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    Hi! I'm Norwegian.
    As a language, the general consensus is that it's quite difficult to learn. There is such a wide variety of spoken dialects, and it differs quite a lot depending on where in the country you are - even in towns in the same county. Some Norwegians struggle to understand each other, as well.
    We also have two written languages, where nynorsk is seen as the least popular on a national basis (but if you ask me, it's also the prettiest one). I assume you'll be learning bokmål, as it seems that's what most people learn by default. The whole written language thing has been, and still is, an ongoing debate in our country...

    If you have any questions please don't hesitate to ask or PM me!
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    (Original post by vonbroten)
    Hi! I'm Norwegian.
    As a language, the general consensus is that it's quite difficult to learn. There is such a wide variety of spoken dialects, and it differs quite a lot depending on where in the country you are - even in towns in the same county. Some Norwegians struggle to understand each other, as well.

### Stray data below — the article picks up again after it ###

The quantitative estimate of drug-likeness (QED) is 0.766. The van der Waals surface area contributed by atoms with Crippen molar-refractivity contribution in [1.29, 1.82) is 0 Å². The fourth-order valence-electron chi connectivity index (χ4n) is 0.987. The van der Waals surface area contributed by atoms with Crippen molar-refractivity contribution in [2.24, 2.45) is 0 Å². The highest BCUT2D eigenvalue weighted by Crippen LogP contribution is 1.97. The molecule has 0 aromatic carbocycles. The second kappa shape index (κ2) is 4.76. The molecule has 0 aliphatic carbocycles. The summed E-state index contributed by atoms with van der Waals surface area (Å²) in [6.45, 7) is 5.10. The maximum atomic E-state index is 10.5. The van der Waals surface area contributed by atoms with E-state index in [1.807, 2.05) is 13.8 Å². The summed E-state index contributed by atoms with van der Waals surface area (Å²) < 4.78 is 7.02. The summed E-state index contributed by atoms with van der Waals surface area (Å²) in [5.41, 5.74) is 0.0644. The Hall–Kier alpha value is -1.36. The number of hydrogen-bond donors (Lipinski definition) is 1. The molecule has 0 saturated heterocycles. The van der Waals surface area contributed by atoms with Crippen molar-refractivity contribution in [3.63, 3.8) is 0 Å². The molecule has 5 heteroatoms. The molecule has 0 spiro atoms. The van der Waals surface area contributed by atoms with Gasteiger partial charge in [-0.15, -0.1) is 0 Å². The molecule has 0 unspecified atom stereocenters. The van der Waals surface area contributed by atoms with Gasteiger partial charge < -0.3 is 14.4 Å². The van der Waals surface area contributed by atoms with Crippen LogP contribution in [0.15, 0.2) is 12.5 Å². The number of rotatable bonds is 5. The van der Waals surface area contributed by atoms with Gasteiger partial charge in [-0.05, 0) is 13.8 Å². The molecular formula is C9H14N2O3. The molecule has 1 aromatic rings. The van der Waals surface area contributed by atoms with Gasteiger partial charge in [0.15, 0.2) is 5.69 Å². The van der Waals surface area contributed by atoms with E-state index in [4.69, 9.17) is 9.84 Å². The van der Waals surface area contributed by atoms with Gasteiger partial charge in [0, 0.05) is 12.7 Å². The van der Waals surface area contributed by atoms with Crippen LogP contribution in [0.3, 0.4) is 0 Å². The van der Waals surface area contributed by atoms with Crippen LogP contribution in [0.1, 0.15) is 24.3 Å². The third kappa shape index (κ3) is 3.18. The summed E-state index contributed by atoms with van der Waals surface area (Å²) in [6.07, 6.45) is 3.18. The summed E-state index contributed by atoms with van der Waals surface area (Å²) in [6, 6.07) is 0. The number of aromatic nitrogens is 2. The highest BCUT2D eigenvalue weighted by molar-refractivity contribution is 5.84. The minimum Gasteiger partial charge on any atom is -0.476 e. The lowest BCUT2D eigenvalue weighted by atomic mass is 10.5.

We also have two written languages, where nynorsk is seen as the least popular on a national basis (but if you ask me, it's also the prettiest one). I assume you'll be learning bokmål, as it seems that's what most people learn by default. The whole written language thing has been, and still is, an ongoing debate in our country...

    If you have any questions please don't hesitate to ask or PM me!
    Thank you!

    Yes, I'm learning bokmål and from what I could gather already, it's not as hard as I thought it would be. Since I already know English with perfect fluency and speak some German, a lot of the words are either the same or similar to words in those two languages. For an example barn, or child, is very similar to the English world bairn - a synonym for the word child itself. This just one example, but so far it's been going good and Duolingo is very clear and concise with a good, steady learning curve.